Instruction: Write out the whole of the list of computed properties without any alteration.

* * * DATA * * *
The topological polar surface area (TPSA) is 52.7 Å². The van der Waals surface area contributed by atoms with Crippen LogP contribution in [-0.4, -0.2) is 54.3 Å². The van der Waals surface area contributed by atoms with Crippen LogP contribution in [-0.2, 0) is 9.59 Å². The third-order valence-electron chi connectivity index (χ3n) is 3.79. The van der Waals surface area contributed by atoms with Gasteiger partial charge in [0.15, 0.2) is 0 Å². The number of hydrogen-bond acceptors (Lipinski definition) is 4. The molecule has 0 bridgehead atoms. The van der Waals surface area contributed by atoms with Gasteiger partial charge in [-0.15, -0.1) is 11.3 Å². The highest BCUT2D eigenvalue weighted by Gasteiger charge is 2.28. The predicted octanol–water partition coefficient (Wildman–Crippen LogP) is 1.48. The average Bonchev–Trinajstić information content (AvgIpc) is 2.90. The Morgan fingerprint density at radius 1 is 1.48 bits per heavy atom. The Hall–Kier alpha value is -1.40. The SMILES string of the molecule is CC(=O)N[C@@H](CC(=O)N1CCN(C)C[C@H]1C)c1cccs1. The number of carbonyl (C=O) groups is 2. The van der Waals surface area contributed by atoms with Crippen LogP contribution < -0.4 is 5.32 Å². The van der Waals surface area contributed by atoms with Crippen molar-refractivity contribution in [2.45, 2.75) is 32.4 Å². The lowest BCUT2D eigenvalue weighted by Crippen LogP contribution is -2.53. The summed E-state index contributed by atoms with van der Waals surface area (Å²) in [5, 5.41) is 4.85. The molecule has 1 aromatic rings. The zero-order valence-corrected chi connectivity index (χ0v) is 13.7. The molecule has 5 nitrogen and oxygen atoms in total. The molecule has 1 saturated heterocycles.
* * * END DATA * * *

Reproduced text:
The topological polar surface area (TPSA) is 52.7 Å². The van der Waals surface area contributed by atoms with Crippen LogP contribution in [-0.4, -0.2) is 54.3 Å². The van der Waals surface area contributed by atoms with Crippen LogP contribution in [-0.2, 0) is 9.59 Å². The third-order valence-electron chi connectivity index (χ3n) is 3.79. The van der Waals surface area contributed by atoms with Gasteiger partial charge in [0.15, 0.2) is 0 Å². The number of hydrogen-bond acceptors (Lipinski definition) is 4. The molecule has 0 bridgehead atoms. The van der Waals surface area contributed by atoms with Gasteiger partial charge in [-0.15, -0.1) is 11.3 Å². The highest BCUT2D eigenvalue weighted by Gasteiger charge is 2.28. The predicted octanol–water partition coefficient (Wildman–Crippen LogP) is 1.48. The average Bonchev–Trinajstić information content (AvgIpc) is 2.90. The Morgan fingerprint density at radius 1 is 1.48 bits per heavy atom. The Hall–Kier alpha value is -1.40. The SMILES string of the molecule is CC(=O)N[C@@H](CC(=O)N1CCN(C)C[C@H]1C)c1cccs1. The number of carbonyl (C=O) groups is 2. The van der Waals surface area contributed by atoms with Crippen LogP contribution < -0.4 is 5.32 Å². The van der Waals surface area contributed by atoms with Crippen molar-refractivity contribution in [2.45, 2.75) is 32.4 Å². The lowest BCUT2D eigenvalue weighted by Crippen LogP contribution is -2.53. The summed E-state index contributed by atoms with van der Waals surface area (Å²) in [5, 5.41) is 4.85. The molecule has 1 aromatic rings. The zero-order valence-corrected chi connectivity index (χ0v) is 13.7. The molecule has 5 nitrogen and oxygen atoms in total. The molecule has 1 saturated heterocycles.